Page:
The Warner Robins Metropolitan Planning Organization will hold two public information meetings Thursday to get feedback on the area’s long-range transportation plan for 2040.
The long-range Warner Robins Area Transportation Study, required by the federal government, is used to identify multi-modal transportation needs 20 years into the future. It takes into account anticipated population growth.
Atkins, a global engineering and consultant firm, began working with the city on the long-range plan last November. After several studies, stakeholder input and public feedback, people will have a final opportunity to learn about and comment on the 99-page draft version of the completed plan before it is finalized by Oct. 27.
The first public input meeting will last from 3:30 p.m. until 5 p.m. at the Georgia Military College Warner Robins Campus on Duke Avenue. A second meeting will be held from 6:30 p.m. until 8 p.m. at Central Georgia Technical College on Cohen Walker Drive, according to a news release.
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“If (people) have a specific transportation need or they think that something’s not being addressed or if they like how something is being done as far as transportation in the area, then I think it would be great for them to come out so we can hear what their comments are,” said Jessica Bird, transportation planner for the city of Warner Robins and its Metropolitan Planning Organization.
The study area includes the cities of Warner Robins, Perry, Byron and Centerville as well as Robins Air Force Base and a chunk of eastern Peach County along Interstate 75. In 2010, the total area’s population was 149,480, a number that’s expected to increase by 2040, according to the plan. Houston County’s population alone is expected to climb from about 139,900 people to 221,200 by 2040, according to the report.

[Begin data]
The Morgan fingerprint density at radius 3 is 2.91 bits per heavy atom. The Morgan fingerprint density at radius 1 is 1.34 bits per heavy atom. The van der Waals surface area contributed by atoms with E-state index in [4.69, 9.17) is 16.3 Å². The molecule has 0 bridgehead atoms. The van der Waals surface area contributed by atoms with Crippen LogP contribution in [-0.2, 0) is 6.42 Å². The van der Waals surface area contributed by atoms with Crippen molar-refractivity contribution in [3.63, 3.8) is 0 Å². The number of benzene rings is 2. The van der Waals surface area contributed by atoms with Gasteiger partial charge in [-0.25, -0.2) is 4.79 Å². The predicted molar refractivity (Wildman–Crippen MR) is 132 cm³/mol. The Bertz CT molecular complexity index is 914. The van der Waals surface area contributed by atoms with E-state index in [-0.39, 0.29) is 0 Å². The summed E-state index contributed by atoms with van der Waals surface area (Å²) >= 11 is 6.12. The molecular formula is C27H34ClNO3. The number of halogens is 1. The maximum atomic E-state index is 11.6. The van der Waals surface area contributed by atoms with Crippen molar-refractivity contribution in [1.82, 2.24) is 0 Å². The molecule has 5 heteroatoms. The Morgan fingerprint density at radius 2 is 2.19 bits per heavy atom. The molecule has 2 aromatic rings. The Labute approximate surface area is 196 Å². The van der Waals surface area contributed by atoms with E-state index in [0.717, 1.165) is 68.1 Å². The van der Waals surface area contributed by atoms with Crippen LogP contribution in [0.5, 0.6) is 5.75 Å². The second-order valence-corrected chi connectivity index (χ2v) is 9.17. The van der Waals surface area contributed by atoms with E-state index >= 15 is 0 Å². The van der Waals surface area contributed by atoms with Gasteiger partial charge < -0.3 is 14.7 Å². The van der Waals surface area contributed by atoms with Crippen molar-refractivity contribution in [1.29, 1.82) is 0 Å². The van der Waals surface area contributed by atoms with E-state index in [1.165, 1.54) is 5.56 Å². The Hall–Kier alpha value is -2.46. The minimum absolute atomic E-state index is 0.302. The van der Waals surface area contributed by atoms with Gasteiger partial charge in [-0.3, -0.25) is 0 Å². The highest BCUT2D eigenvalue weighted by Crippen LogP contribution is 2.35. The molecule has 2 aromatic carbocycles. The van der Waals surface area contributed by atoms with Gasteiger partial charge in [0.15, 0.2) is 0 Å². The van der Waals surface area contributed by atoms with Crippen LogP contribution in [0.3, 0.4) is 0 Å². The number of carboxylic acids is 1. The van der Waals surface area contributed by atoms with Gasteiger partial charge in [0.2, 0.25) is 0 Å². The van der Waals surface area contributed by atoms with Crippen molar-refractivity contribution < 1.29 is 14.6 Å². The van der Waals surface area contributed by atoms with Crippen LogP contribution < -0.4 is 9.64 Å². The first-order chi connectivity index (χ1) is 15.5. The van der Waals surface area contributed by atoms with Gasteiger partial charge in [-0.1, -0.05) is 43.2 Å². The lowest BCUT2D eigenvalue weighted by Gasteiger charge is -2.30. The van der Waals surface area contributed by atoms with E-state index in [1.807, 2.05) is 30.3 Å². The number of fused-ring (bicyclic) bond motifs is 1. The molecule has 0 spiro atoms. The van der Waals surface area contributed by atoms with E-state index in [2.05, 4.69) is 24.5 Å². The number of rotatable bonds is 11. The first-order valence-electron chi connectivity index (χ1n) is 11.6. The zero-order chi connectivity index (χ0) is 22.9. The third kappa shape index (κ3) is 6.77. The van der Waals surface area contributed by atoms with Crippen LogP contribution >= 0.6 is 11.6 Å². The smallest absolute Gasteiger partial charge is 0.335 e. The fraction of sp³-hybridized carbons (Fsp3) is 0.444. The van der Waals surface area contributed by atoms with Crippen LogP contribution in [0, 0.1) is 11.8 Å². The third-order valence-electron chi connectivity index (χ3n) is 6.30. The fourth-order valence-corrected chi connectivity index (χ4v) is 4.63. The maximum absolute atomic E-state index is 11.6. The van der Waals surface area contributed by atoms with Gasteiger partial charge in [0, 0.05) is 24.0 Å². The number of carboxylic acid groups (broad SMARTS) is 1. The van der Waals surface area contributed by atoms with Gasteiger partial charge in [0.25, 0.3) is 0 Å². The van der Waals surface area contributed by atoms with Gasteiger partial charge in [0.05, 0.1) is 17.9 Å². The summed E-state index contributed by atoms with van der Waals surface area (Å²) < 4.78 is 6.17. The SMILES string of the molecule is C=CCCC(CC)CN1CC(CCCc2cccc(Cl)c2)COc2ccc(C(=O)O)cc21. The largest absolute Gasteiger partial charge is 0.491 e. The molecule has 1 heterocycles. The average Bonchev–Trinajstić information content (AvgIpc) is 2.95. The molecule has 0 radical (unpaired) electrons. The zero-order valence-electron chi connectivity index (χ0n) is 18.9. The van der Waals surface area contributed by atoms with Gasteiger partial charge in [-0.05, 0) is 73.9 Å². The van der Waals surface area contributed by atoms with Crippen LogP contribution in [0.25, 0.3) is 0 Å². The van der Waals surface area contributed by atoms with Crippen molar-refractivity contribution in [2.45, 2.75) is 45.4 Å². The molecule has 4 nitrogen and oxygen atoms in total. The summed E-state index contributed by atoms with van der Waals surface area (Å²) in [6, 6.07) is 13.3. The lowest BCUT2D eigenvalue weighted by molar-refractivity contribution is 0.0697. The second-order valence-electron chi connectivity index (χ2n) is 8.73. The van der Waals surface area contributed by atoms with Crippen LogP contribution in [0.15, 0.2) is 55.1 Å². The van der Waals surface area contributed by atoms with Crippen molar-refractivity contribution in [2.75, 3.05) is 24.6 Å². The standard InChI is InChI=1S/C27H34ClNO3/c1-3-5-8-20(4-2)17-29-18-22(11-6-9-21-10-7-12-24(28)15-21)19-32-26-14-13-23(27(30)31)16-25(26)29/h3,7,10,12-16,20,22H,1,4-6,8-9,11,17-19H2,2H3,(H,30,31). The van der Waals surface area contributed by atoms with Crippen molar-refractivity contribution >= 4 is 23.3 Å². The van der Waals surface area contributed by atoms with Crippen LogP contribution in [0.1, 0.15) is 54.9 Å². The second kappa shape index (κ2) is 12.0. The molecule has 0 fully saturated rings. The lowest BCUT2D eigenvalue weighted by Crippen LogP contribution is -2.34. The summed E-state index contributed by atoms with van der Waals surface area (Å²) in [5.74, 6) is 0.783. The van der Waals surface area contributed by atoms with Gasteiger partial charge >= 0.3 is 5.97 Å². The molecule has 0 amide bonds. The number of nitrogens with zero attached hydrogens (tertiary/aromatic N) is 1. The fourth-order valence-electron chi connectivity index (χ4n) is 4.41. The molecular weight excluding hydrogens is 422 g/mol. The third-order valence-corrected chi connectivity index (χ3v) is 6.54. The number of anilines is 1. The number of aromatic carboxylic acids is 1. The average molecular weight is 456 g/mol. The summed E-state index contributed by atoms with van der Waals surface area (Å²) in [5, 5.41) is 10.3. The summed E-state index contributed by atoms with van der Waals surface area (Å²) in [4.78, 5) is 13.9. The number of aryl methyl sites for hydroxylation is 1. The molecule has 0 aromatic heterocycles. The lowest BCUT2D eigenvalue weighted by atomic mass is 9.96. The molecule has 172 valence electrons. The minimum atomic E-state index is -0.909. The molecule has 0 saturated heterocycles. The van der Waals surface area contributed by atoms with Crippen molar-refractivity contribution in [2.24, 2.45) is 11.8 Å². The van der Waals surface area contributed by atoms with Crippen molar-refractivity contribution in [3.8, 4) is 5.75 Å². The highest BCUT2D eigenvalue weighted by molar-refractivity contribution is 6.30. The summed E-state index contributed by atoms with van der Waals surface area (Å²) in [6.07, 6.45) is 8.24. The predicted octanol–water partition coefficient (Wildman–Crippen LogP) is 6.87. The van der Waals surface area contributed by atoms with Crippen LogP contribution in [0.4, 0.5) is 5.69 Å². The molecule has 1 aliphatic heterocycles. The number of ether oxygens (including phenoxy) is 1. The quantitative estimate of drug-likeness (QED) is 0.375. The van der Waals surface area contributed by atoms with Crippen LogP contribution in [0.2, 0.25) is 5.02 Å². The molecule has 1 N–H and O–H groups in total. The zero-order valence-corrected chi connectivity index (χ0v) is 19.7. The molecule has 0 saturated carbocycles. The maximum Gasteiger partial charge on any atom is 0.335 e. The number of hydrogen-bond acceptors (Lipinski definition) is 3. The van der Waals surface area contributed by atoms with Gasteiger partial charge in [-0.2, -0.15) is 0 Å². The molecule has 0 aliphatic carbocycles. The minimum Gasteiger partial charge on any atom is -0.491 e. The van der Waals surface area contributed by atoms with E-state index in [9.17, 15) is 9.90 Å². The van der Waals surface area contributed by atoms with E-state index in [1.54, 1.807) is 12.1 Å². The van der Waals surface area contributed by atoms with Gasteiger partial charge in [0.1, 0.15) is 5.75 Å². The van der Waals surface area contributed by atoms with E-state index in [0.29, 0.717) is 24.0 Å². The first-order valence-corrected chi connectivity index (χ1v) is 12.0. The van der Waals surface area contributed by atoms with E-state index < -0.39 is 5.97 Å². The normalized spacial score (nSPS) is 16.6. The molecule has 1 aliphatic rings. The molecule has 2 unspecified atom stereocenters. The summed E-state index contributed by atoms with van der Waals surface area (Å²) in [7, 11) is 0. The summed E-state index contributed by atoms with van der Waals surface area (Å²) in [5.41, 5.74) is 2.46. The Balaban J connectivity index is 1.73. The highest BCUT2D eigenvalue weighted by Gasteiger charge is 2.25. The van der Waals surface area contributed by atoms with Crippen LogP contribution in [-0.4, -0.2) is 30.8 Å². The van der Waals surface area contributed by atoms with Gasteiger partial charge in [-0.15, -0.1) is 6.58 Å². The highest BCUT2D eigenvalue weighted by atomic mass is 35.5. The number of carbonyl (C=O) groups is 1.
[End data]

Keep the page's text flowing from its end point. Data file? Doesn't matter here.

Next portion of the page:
“Nobody really knows exactly what’s going to happen (in 2040), but any kind of increase (in population) over the years obviously adds more cars to the roads,” Bird said. “So, if you don’t do anything to the roads that you have ... you’re going to start seeing (traffic) congestion in areas that you haven’t seen before.”
The addition of bicycle and pedestrian paths also are part of the plan as a result of public feedback, Bird said.
“I know a lot of people are frustrated because they live in a subdivision that has sidewalks, but once they leave their subdivision, they can’t go anywhere because the sidewalks don’t connect,” Bird said. “So, I would say connectivity is probably a very big issue.”
The public also has long expressed a desire for public transit, something Warner Robins City Council members recently said lacks funding. In 2010, the city’s urbanized area was “among the nation’s largest by population with no reported transit service,” according the draft plan.
A 2012 public transit study looked at creating bus lines and projected about 1,542 weekday riders.
No initial steps have been taken by the city to offer public transportation. However, the long-term draft plan says a business group is trying to find private and public funds that could be used to start up such a service.
The complete draft 2040 long-range transportation plan is available on the city's website for review.
To contact writer Laura Corley, call 744-4334 or follow her on Twitter @Lauraecor.